R&B Superstar R. Kelly Convicted In Federal Sexual Abuse Trial

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R&B Superstar R. Kelly Convicted In Federal Sexual Abuse Trial
The New York case is only part of the legal peril facing the singer. He also has pleaded not guilty to sex-related charges in Illinois and Minnesota.

R. Kelly, the R&B superstar known for his anthem "I Believe I Can Fly," was convicted Monday in a sex trafficking trial after decades of avoiding criminal responsibility for numerous allegations of misconduct with young women and children.

A jury of seven men and five women found Kelly guilty of racketeering on their second day of deliberations. Kelly remained motionless, eyes downcast as the verdict was read.

The charges were based on an argument that the entourage of managers and aides who helped the singer meet girls — and keep them obedient and quiet — amounted to a criminal enterprise.

Several accusers testified in lurid detail during the trial, alleging that Kelly subjected them to perverse and sadistic whims when they were underage.

Kelly was also convicted of criminal counts accusing him of violating the Mann Act, which makes it illegal to take anyone across state lines "for any immoral purpose."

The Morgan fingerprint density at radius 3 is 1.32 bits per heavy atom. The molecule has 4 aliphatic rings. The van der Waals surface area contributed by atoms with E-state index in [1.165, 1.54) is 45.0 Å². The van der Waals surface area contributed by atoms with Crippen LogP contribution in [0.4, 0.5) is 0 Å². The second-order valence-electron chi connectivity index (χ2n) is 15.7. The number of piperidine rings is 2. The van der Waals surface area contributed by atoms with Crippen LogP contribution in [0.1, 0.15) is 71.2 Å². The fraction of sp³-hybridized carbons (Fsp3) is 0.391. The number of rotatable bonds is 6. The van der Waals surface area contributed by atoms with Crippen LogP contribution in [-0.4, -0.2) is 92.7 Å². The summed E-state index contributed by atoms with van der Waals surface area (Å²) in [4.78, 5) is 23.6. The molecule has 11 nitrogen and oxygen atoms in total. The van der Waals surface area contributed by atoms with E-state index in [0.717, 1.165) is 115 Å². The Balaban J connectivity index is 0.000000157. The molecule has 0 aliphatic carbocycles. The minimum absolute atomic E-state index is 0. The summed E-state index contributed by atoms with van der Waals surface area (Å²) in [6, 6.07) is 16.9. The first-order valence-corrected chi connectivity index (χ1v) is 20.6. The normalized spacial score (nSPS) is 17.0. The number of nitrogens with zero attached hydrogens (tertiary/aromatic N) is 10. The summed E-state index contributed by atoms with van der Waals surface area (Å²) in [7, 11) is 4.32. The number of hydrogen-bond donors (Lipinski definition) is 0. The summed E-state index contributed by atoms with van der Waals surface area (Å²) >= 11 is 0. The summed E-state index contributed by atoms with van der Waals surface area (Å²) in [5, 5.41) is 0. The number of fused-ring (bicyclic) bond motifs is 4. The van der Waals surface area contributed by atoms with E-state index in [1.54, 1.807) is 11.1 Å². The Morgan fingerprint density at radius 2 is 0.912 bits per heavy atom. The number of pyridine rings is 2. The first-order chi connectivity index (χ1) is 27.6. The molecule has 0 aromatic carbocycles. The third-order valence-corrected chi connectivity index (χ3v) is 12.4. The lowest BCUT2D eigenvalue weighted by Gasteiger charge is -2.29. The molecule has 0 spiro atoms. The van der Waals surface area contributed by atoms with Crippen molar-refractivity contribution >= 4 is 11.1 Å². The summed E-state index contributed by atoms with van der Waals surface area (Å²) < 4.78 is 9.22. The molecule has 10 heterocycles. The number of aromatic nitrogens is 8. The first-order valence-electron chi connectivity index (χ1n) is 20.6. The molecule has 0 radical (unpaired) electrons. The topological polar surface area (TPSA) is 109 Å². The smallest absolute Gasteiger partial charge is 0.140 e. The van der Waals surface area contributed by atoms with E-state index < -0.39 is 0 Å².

Kelly lawyer Deveraux Cannick said he was disappointed by the verdict. "I think I'm even more disappointed the government brought the case in the first place given all the inconsistencies," Cannick said.

For years, the public and news media seemed to be more amused than horrified by allegations of inappropriate relationships with minors, starting with Kelly's illegal marriage to the R&B phenom Aaliyah in 1994 when she was just 15.

His records and concert tickets kept selling. Other artists continued to record his songs, even after he was arrested in 2002 and accused of making a recording of himself sexually abusing and urinating on a 14-year-old girl.

Widespread public condemnation didn't come until a widely watched docuseries "Surviving R. Kelly" helped make his case a signifier of the #MeToo era, and gave voice to accusers who wondered if their stories were previously ignored because they were Black women.

At the trial, several of Kelly's accusers testified without using their real names to protect their privacy and prevent possible harassment by the singer's fans. Jurors were shown homemade videos of Kelly engaging in sex acts that prosecutors said were not consensual.

Kelly, born Robert Sylvester Kelly, has been jailed without bail since in 2019. The trial was delayed by the coronavirus pandemic and Kelly's last-minute shakeup of his legal team.

The New York case is only part of the legal peril facing the singer. He also has pleaded not guilty to sex-related charges in Illinois and Minnesota. Trial dates in those cases have yet to be set.

Additional reporting by the Associated Press.